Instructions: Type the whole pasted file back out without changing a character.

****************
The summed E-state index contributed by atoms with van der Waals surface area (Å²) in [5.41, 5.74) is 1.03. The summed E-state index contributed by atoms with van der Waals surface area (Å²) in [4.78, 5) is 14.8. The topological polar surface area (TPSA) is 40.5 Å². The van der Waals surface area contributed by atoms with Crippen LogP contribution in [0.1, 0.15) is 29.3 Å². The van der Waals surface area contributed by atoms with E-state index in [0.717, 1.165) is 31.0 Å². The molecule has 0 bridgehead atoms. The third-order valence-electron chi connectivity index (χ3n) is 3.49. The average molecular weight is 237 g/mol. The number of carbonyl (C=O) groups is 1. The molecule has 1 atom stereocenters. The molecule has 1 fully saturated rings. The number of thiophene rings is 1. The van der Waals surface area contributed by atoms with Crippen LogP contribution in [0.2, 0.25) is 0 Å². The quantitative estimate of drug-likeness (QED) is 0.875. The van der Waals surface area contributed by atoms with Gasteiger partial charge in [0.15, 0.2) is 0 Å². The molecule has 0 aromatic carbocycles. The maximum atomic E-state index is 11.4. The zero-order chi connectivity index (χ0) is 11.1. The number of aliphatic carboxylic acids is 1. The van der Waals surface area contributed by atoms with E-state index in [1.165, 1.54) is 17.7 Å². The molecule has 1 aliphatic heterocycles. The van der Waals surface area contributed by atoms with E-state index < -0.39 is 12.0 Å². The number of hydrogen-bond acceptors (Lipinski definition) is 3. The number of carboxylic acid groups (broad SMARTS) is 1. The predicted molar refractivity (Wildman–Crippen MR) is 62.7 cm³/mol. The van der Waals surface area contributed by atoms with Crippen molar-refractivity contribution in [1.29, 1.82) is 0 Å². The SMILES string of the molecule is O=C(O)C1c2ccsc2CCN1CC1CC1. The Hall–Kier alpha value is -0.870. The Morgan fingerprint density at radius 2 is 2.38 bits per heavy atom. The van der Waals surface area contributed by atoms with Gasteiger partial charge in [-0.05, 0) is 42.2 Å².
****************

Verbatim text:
The summed E-state index contributed by atoms with van der Waals surface area (Å²) in [5.41, 5.74) is 1.03. The summed E-state index contributed by atoms with van der Waals surface area (Å²) in [4.78, 5) is 14.8. The topological polar surface area (TPSA) is 40.5 Å². The van der Waals surface area contributed by atoms with Crippen LogP contribution in [0.1, 0.15) is 29.3 Å². The van der Waals surface area contributed by atoms with E-state index in [0.717, 1.165) is 31.0 Å². The molecule has 0 bridgehead atoms. The third-order valence-electron chi connectivity index (χ3n) is 3.49. The average molecular weight is 237 g/mol. The number of carbonyl (C=O) groups is 1. The molecule has 1 atom stereocenters. The molecule has 1 fully saturated rings. The number of thiophene rings is 1. The van der Waals surface area contributed by atoms with Crippen LogP contribution in [0.2, 0.25) is 0 Å². The quantitative estimate of drug-likeness (QED) is 0.875. The van der Waals surface area contributed by atoms with Gasteiger partial charge in [0.15, 0.2) is 0 Å². The molecule has 0 aromatic carbocycles. The maximum atomic E-state index is 11.4. The zero-order chi connectivity index (χ0) is 11.1. The number of aliphatic carboxylic acids is 1. The van der Waals surface area contributed by atoms with E-state index in [1.165, 1.54) is 17.7 Å². The molecule has 1 aliphatic heterocycles. The van der Waals surface area contributed by atoms with E-state index < -0.39 is 12.0 Å². The number of hydrogen-bond acceptors (Lipinski definition) is 3. The number of carboxylic acid groups (broad SMARTS) is 1. The predicted molar refractivity (Wildman–Crippen MR) is 62.7 cm³/mol. The van der Waals surface area contributed by atoms with Crippen molar-refractivity contribution in [1.29, 1.82) is 0 Å². The SMILES string of the molecule is O=C(O)C1c2ccsc2CCN1CC1CC1. The Hall–Kier alpha value is -0.870. The Morgan fingerprint density at radius 2 is 2.38 bits per heavy atom. The van der Waals surface area contributed by atoms with Gasteiger partial charge in [-0.05, 0) is 42.2 Å².